The morning was cool and crisp, and we actually had to return to the same meeting spot we ventured to the previous day for our bike tour. As if we had already turned into local townies, our young cycling guide greeted us like we were old friends before we joined our new culinary crew for the day. Once organized, our current guide brought us to our first stop, a typical Italian market, where we would learn about the local produce, customs, haggling, and fetch our ingredients for the day. Coming from the United States where, unless raised on a farm, our generation grew up amidst ever more lavish and luxurious supermarkets, it is always fascinating to see the product of fresh markets. Even in Paris now, it is easy to embrace the burgeoning supermarché's and skip the local produce all together if you desire. Here in Florence, it seems many of the age old traditions still prevail, however. Fresh beef, poultry, fish, dried fruits and pungent cheeses of all varieties were blooming everywhere around us. When we finally made it to the little culinary academy we were going to learn our new arts in, I was absolutely impatient to begin.
Over the course of the next several hours, we were taught how to make tiramisu, bruschetta, pasta and ravioli. As a class, we all got to mix and knead, chop and stir in turn. My favorite was actually creating and rolling our own pasta, a surprisingly easy, though sometimes physically demanding task. Once we had all the essentials, the real chefs brought our work to the kitchen where they put it into the pots to boil. We assisted in making the sauces, but not individually. However, I was surprised and delighted at how easy and fresh it all was. We made the tiramisu first so that it could set while we created the rest of our homemade fare. And of course, all throughout, our glasses were literally overflowing with wine. Compared to the actual winery tour the day before, I felt that this class was a much better deal. Not to mention that I now feel like a much more marriageable lady. (We just won't share my lack of dowry on the trading floor.)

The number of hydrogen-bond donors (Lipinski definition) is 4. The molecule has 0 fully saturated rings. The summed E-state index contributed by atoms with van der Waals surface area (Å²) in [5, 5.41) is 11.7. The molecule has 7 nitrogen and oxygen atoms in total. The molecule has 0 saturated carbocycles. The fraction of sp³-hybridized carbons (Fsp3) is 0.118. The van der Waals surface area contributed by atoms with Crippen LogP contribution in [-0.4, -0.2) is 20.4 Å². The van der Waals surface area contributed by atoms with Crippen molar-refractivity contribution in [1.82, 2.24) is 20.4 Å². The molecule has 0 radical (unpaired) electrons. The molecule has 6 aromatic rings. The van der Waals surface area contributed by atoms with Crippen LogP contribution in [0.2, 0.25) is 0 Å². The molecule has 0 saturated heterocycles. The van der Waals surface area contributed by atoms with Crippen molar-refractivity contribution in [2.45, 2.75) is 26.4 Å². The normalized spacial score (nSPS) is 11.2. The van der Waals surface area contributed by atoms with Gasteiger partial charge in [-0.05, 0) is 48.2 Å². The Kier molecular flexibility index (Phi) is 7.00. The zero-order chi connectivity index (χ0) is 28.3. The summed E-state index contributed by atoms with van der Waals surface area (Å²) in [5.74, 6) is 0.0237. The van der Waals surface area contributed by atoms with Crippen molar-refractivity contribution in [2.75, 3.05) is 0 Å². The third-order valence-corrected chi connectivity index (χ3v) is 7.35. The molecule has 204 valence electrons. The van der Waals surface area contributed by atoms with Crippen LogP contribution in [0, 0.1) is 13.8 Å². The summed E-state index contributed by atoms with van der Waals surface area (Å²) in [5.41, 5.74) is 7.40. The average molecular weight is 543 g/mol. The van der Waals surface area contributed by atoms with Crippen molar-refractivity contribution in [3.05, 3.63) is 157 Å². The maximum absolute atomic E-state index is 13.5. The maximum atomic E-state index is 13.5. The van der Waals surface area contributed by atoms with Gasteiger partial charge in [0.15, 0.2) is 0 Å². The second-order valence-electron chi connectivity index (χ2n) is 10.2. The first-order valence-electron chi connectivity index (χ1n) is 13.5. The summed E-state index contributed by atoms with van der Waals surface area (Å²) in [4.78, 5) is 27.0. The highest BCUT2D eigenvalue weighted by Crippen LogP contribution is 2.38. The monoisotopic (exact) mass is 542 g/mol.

At long last, we were finally able to sit down to our succulent savories and I was incredibly pleased with the result. First, some bruschetta with various spreads, followed by our pasta with a deliciously light and tasty meat sauce. Our ravioli was stuffed with ricotta cheese and topped with a delightful buttery sage sauce. By the time we picked up our desserts, it was hard to imagine fitting anything else into our stuffed stomachs, but we certainly made the effort. Our fellow students were all pretty social and friendly and the teachers themselves couldn't have been more helpful and fun in their instruction.
Of course cousin and I were amongst the last to finally leave, very well satiated with food and wine. We actually ended up taking a young American lad from the class with us for the rest of the afternoon. We stopped back at the market because I wanted to buy some dried strawberries (yum!) and then it was off to see that perfect specimen of a male, the David! The sun was shining brightly by the afternoon, it was actually hot under the rays of the sun, and it took us over an hour to finally get into the museum. In line we were also chatting with another American girl, so we all stuck together once finally inside. Despite the wait, it really is worth seeing such a beautiful and historic work of art. Interestingly enough, our new friends decided to go off together when we left (budding romance?) as Cousin and I strolled the streets of Florence for just a bit longer before jumping on our train to Venice.